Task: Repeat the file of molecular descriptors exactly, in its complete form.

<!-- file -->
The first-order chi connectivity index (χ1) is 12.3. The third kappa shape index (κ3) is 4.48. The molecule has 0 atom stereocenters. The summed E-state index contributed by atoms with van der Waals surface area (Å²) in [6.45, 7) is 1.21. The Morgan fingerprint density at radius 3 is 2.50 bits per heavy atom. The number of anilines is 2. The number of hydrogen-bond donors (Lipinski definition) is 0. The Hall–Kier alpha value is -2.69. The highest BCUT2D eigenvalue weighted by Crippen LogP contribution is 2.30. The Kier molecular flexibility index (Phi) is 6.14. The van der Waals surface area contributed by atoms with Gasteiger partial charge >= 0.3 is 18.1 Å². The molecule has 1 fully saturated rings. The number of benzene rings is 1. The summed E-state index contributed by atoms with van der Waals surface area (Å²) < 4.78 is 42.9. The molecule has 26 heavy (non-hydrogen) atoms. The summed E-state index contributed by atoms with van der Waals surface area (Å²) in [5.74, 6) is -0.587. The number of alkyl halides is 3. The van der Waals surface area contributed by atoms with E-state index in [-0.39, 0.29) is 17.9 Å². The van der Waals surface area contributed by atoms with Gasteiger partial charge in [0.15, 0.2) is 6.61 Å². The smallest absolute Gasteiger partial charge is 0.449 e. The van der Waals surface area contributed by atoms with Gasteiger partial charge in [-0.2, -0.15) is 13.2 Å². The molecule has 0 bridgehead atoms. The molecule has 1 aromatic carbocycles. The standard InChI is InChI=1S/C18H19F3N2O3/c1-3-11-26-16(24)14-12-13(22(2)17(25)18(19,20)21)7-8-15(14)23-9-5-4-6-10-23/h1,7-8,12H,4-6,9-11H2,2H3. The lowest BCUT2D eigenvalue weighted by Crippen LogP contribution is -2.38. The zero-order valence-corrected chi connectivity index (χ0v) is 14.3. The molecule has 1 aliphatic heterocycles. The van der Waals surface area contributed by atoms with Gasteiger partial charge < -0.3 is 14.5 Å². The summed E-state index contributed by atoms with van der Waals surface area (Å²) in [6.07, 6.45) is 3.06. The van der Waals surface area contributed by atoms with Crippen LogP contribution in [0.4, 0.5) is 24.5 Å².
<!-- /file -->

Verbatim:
The first-order chi connectivity index (χ1) is 12.3. The third kappa shape index (κ3) is 4.48. The molecule has 0 atom stereocenters. The summed E-state index contributed by atoms with van der Waals surface area (Å²) in [6.45, 7) is 1.21. The Morgan fingerprint density at radius 3 is 2.50 bits per heavy atom. The number of anilines is 2. The number of hydrogen-bond donors (Lipinski definition) is 0. The Hall–Kier alpha value is -2.69. The highest BCUT2D eigenvalue weighted by Crippen LogP contribution is 2.30. The Kier molecular flexibility index (Phi) is 6.14. The van der Waals surface area contributed by atoms with Gasteiger partial charge >= 0.3 is 18.1 Å². The molecule has 1 fully saturated rings. The number of benzene rings is 1. The summed E-state index contributed by atoms with van der Waals surface area (Å²) < 4.78 is 42.9. The molecule has 26 heavy (non-hydrogen) atoms. The summed E-state index contributed by atoms with van der Waals surface area (Å²) in [5.74, 6) is -0.587. The number of alkyl halides is 3. The van der Waals surface area contributed by atoms with E-state index in [-0.39, 0.29) is 17.9 Å². The van der Waals surface area contributed by atoms with Gasteiger partial charge in [0.15, 0.2) is 6.61 Å². The smallest absolute Gasteiger partial charge is 0.449 e. The van der Waals surface area contributed by atoms with Gasteiger partial charge in [-0.2, -0.15) is 13.2 Å². The molecule has 0 bridgehead atoms. The molecule has 1 aromatic carbocycles. The standard InChI is InChI=1S/C18H19F3N2O3/c1-3-11-26-16(24)14-12-13(22(2)17(25)18(19,20)21)7-8-15(14)23-9-5-4-6-10-23/h1,7-8,12H,4-6,9-11H2,2H3. The lowest BCUT2D eigenvalue weighted by Crippen LogP contribution is -2.38. The zero-order valence-corrected chi connectivity index (χ0v) is 14.3. The molecule has 1 aliphatic heterocycles. The van der Waals surface area contributed by atoms with Gasteiger partial charge < -0.3 is 14.5 Å². The summed E-state index contributed by atoms with van der Waals surface area (Å²) in [6.07, 6.45) is 3.06. The van der Waals surface area contributed by atoms with Crippen LogP contribution in [0.4, 0.5) is 24.5 Å².